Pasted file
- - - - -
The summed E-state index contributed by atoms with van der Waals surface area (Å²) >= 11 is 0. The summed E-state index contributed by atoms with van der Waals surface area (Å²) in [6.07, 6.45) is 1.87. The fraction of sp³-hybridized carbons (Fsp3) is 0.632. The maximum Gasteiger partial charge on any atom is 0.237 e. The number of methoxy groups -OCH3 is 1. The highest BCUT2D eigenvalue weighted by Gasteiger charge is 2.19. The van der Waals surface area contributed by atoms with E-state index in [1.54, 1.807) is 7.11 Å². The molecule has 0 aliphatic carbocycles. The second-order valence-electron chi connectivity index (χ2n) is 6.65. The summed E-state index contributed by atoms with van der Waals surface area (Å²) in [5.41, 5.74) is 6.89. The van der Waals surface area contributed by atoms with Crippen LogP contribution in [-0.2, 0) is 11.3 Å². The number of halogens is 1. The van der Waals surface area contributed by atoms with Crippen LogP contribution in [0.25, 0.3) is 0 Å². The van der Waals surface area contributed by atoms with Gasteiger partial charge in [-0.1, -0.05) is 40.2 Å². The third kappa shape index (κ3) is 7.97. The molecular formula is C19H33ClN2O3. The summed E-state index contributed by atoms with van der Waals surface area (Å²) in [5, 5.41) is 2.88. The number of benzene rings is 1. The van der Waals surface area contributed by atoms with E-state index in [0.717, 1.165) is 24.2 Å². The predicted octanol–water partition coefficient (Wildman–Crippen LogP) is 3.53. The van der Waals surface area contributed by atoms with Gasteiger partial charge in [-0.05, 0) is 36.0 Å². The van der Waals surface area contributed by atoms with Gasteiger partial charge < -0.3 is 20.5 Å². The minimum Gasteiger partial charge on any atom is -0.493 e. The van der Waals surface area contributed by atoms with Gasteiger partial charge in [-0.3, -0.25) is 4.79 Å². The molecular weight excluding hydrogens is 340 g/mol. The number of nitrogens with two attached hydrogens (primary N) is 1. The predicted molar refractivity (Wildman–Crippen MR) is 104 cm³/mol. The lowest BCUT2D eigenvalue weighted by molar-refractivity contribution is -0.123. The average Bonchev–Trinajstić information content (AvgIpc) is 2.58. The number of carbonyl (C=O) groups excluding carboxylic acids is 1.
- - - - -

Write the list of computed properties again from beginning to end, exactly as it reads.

The summed E-state index contributed by atoms with van der Waals surface area (Å²) >= 11 is 0. The summed E-state index contributed by atoms with van der Waals surface area (Å²) in [6.07, 6.45) is 1.87. The fraction of sp³-hybridized carbons (Fsp3) is 0.632. The maximum Gasteiger partial charge on any atom is 0.237 e. The number of methoxy groups -OCH3 is 1. The highest BCUT2D eigenvalue weighted by Gasteiger charge is 2.19. The van der Waals surface area contributed by atoms with E-state index in [1.54, 1.807) is 7.11 Å². The molecule has 0 aliphatic carbocycles. The second-order valence-electron chi connectivity index (χ2n) is 6.65. The summed E-state index contributed by atoms with van der Waals surface area (Å²) in [5.41, 5.74) is 6.89. The van der Waals surface area contributed by atoms with Crippen LogP contribution in [-0.2, 0) is 11.3 Å². The number of halogens is 1. The van der Waals surface area contributed by atoms with Crippen LogP contribution in [0.25, 0.3) is 0 Å². The van der Waals surface area contributed by atoms with Gasteiger partial charge in [-0.1, -0.05) is 40.2 Å². The third kappa shape index (κ3) is 7.97. The molecular formula is C19H33ClN2O3. The summed E-state index contributed by atoms with van der Waals surface area (Å²) in [5, 5.41) is 2.88. The number of benzene rings is 1. The van der Waals surface area contributed by atoms with E-state index in [0.717, 1.165) is 24.2 Å². The predicted octanol–water partition coefficient (Wildman–Crippen LogP) is 3.53. The van der Waals surface area contributed by atoms with Gasteiger partial charge in [-0.05, 0) is 36.0 Å². The van der Waals surface area contributed by atoms with Gasteiger partial charge < -0.3 is 20.5 Å². The minimum Gasteiger partial charge on any atom is -0.493 e. The van der Waals surface area contributed by atoms with Gasteiger partial charge in [-0.3, -0.25) is 4.79 Å². The molecular weight excluding hydrogens is 340 g/mol. The number of nitrogens with two attached hydrogens (primary N) is 1. The predicted molar refractivity (Wildman–Crippen MR) is 104 cm³/mol. The lowest BCUT2D eigenvalue weighted by molar-refractivity contribution is -0.123. The average Bonchev–Trinajstić information content (AvgIpc) is 2.58. The number of carbonyl (C=O) groups excluding carboxylic acids is 1.